In terms of the main plot being moved forward, we learn that Lydia is starting to crack under pressure. After the DEA comes to visit her office and arrest one of her employees, she places a fake DEA tracker under the barrel of the methylamine so that Mike will think it’s unsafe to use her as their source. Mike catches onto this and decides that she has to die, as she’s become an unstable liability. As Walt sits in his office staring at his Heisenberg hat, he notices a loose thread. Transfixed by it, he zones out to the conversation that Mike and Jesse are having about Lydia’s fate. The cracks in the façade of Heisenberg are now starting to show. Whereas Heisenberg used to be a symbol for Walt’s alter-ego and unstoppable power, it’s begun to lose its effectiveness and is now starting to bleed into his regular life. Heisenberg is no longer invincible. Walt’s plan is revealed: it’s to stubbornly push forward and continue to cook. It’s the only thing he seems to be good at doing anymore, and if they stop now he’s nothing. If that means keeping Lydia alive and forcing her to give them the methylamine, so be it.
The episode wraps up with Jesse giving Walt a Rolex for his birthday. For Walt, it’s the only gesture made by anyone that shows they actually cared about his birthday. Instead of being moved by the fact that he and Jesse have a strong relationship (really it’s the only relationship he has anymore that resembles family), he’s instead proud of the fact that such a relationship can exist given the terrible things he’s done to the other person. He takes this moment and throws it into Skyler’s face by telling her that the man that gave that to him had a gun a pointed at his head not too long ago. “He changed his mind about me, Skyler, and so will you," he says.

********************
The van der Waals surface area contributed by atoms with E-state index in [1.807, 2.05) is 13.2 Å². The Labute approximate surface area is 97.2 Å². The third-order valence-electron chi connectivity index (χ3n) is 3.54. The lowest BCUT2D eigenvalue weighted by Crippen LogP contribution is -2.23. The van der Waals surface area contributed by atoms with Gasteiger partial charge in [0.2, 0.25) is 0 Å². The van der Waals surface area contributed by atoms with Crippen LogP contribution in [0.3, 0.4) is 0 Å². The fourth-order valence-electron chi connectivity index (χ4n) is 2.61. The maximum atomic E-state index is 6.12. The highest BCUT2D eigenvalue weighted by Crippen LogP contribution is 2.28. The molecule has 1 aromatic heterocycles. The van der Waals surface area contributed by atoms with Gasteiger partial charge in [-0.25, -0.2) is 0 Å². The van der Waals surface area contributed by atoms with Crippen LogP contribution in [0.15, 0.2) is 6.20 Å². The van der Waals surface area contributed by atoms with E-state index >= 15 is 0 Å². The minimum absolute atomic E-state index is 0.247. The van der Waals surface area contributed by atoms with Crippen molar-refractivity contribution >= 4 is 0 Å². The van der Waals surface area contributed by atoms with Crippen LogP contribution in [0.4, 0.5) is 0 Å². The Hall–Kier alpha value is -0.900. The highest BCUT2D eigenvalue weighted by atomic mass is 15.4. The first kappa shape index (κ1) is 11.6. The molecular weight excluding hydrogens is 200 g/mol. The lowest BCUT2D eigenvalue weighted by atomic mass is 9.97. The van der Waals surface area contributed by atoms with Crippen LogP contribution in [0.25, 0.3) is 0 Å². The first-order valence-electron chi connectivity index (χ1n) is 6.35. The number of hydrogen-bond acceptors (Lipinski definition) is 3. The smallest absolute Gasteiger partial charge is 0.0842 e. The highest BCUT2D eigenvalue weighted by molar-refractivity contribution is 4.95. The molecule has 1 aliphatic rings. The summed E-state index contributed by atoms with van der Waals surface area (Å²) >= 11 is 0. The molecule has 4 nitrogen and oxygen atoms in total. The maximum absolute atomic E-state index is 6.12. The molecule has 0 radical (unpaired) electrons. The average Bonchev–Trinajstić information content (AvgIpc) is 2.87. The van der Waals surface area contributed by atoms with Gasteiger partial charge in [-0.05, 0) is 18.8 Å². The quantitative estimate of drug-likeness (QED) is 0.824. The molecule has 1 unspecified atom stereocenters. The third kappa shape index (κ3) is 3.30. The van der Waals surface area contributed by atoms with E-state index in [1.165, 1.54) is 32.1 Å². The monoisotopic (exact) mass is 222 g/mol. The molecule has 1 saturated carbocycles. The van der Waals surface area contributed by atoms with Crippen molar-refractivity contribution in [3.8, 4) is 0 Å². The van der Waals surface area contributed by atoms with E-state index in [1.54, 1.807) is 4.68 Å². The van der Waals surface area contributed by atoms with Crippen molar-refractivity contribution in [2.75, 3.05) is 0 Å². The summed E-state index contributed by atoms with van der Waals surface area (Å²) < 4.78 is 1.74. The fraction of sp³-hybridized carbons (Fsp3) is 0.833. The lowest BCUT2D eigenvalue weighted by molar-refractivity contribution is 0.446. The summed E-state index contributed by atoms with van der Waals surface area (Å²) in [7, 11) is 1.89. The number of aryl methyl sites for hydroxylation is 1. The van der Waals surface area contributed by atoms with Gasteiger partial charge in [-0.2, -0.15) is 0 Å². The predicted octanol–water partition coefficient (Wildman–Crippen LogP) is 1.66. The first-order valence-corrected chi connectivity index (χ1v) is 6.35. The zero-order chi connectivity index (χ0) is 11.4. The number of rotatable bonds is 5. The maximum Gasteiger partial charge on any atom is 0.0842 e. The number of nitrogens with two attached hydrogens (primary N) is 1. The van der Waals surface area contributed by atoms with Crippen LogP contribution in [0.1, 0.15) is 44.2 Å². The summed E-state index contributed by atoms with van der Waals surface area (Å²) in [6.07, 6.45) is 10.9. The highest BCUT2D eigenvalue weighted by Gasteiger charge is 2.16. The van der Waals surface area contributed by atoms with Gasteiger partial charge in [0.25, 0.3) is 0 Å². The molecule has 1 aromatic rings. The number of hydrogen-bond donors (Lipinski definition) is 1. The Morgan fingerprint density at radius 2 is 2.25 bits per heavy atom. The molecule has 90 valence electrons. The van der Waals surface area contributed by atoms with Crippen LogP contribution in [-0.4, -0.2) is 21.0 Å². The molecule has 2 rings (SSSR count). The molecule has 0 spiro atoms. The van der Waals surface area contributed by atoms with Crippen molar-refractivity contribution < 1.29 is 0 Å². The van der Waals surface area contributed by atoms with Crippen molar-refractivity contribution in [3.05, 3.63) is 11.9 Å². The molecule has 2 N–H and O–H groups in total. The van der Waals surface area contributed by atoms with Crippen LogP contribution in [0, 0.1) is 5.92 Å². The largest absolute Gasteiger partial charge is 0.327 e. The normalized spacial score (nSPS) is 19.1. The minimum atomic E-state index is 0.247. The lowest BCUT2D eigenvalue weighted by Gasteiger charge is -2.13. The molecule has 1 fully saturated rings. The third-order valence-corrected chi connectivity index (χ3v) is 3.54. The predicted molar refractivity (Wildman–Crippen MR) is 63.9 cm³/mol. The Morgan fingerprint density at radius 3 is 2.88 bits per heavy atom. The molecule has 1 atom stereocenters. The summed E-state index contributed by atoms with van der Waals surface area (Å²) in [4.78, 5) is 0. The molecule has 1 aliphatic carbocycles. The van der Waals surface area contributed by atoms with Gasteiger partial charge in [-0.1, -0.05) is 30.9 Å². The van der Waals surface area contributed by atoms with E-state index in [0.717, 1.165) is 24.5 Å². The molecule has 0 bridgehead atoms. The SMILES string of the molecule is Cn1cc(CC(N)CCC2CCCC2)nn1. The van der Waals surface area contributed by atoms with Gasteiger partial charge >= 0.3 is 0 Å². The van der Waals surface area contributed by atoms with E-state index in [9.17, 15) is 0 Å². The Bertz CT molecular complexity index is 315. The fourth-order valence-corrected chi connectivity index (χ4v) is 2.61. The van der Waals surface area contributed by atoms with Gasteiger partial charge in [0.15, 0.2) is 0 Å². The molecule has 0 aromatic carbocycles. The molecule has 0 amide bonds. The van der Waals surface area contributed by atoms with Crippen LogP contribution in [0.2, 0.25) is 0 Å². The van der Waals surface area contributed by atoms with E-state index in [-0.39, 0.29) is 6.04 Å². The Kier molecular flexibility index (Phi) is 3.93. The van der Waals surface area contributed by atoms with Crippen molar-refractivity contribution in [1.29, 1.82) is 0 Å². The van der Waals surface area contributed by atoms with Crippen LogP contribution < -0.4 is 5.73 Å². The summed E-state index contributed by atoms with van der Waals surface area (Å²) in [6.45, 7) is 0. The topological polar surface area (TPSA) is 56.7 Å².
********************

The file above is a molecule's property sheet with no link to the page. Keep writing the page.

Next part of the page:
This, of course, is also a lie. Jesse isn’t aware of his betrayal, and thus only accepts the illusion Walt portrays of himself. Skyler only sees him for what he is. His belief that Skyler can some day accept him, given that he cannot manipulate her to see what he wants to see, shows a major crack in Walt’s perception of things. Ultimately, the irony is that Walt’s family used to be his strength but now is the instability in his life that threatens to bring him down. The shot of Skyler sitting on the couch smoking cigarettes and blowing them into the air is proof of that. The fact that she’s doing whatever she can do to try to quicken the decline of Walt’s health, even down to taking up smoking full-time again, shows how badly she wants him gone.
“Fifty-One” is going to be divisive among the audience. It’s an extremely beautifully shot episode, one that really reaches into the darkest aspects of the series, forcing us to come face-to-face with all the uncomfortable consequences of Walt’s actions. But it’s also an episode that really takes its time to set up all the dialogue, and the episode almost entirely revolves around these exchanges. But this is what Breaking Bad does best. It builds up uncomfortable tension and slowly releases, making us take in everything, no matter how disturbing. Like “Fly,” it will be an episode that will be reflected better once the season is over and we see how it fits into the overall arc of the story. The rest of the season will no doubt focus on Walt’s business and the problems they will face, but I wouldn’t be surprised if the explosion that blows out the floor from underneath Walt’s feet is the ticking time bomb that is his family problem, which he’s continuing to ignore.